. . . every performance [of a Hikâye] is a unique social event; no aşık can expect the same performance context twice. The text of a performance can be written down or recorded. But a recording, no matter what the means used, cannot represent a three-dimensional performance that includes verbal expression, poetry, music, physical movement, and of course, the audience. Dismantling a live, complex storytelling event — a social occasion — reduces this event to a printed record, a lifeless, flat existence on paper that misrepresents the genre and can misguide folklorists.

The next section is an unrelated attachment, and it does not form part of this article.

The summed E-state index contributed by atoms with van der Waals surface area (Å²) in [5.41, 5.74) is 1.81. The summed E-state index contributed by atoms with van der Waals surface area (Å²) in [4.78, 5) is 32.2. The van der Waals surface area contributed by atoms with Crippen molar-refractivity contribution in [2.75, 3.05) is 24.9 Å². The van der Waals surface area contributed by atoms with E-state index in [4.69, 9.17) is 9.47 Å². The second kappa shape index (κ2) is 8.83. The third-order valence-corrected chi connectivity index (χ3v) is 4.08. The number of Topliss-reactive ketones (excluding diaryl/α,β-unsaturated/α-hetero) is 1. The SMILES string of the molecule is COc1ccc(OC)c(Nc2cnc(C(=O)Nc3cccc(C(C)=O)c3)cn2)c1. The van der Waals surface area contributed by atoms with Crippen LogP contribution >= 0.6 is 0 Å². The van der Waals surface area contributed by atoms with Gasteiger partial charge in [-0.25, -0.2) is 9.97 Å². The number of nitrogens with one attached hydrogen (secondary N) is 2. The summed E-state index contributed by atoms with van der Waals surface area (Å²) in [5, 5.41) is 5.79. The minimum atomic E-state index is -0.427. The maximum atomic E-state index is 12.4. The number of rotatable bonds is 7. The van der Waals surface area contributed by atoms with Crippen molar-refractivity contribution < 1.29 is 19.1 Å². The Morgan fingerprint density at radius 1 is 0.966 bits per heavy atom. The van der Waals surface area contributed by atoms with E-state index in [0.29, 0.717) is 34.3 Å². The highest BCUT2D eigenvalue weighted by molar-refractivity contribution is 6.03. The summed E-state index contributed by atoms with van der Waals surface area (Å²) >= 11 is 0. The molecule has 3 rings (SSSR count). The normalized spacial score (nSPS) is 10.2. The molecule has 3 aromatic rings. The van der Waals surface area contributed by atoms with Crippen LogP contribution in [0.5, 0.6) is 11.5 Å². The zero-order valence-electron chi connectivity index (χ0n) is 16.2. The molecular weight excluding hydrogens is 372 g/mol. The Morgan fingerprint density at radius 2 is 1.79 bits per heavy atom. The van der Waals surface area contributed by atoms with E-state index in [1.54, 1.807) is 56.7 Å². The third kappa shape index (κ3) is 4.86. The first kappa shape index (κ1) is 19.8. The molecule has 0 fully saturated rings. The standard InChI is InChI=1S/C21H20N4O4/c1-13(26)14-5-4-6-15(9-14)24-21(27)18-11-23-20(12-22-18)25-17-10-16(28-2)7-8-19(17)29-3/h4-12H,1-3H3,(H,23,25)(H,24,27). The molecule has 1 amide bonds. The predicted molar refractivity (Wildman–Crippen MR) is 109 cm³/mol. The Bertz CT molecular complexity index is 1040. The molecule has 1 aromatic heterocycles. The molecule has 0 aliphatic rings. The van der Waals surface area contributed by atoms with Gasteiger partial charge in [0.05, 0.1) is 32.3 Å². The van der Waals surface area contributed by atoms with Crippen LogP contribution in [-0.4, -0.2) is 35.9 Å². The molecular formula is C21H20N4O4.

(From Hikâye: Turkish Folk Romance as Performance Art, by Ilhan Boşgöz)